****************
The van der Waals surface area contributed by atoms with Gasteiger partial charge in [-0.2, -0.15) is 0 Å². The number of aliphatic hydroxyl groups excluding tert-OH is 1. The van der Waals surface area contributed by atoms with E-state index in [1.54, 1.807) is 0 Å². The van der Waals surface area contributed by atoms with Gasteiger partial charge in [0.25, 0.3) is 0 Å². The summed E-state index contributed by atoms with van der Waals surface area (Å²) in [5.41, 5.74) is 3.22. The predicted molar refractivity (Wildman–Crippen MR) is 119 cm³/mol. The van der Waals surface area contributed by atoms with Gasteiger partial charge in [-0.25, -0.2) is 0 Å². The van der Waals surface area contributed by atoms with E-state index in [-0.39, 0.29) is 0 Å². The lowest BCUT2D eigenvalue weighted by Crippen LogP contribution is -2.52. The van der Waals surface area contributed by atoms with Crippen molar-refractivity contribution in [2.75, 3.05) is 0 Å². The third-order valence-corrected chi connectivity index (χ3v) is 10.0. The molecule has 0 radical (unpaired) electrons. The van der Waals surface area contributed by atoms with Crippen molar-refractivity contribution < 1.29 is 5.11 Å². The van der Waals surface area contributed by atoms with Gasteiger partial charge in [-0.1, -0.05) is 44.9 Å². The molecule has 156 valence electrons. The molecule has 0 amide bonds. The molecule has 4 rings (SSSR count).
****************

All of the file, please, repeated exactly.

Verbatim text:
The van der Waals surface area contributed by atoms with Gasteiger partial charge in [-0.2, -0.15) is 0 Å². The number of aliphatic hydroxyl groups excluding tert-OH is 1. The van der Waals surface area contributed by atoms with E-state index in [1.54, 1.807) is 0 Å². The van der Waals surface area contributed by atoms with Gasteiger partial charge in [0.25, 0.3) is 0 Å². The summed E-state index contributed by atoms with van der Waals surface area (Å²) in [5.41, 5.74) is 3.22. The predicted molar refractivity (Wildman–Crippen MR) is 119 cm³/mol. The van der Waals surface area contributed by atoms with Gasteiger partial charge in [-0.25, -0.2) is 0 Å². The van der Waals surface area contributed by atoms with E-state index in [-0.39, 0.29) is 0 Å². The lowest BCUT2D eigenvalue weighted by Crippen LogP contribution is -2.52. The van der Waals surface area contributed by atoms with Crippen molar-refractivity contribution in [2.75, 3.05) is 0 Å². The third-order valence-corrected chi connectivity index (χ3v) is 10.0. The molecule has 0 radical (unpaired) electrons. The van der Waals surface area contributed by atoms with Crippen molar-refractivity contribution < 1.29 is 5.11 Å². The van der Waals surface area contributed by atoms with Gasteiger partial charge in [-0.1, -0.05) is 44.9 Å². The molecule has 156 valence electrons. The molecule has 0 amide bonds. The molecule has 4 rings (SSSR count).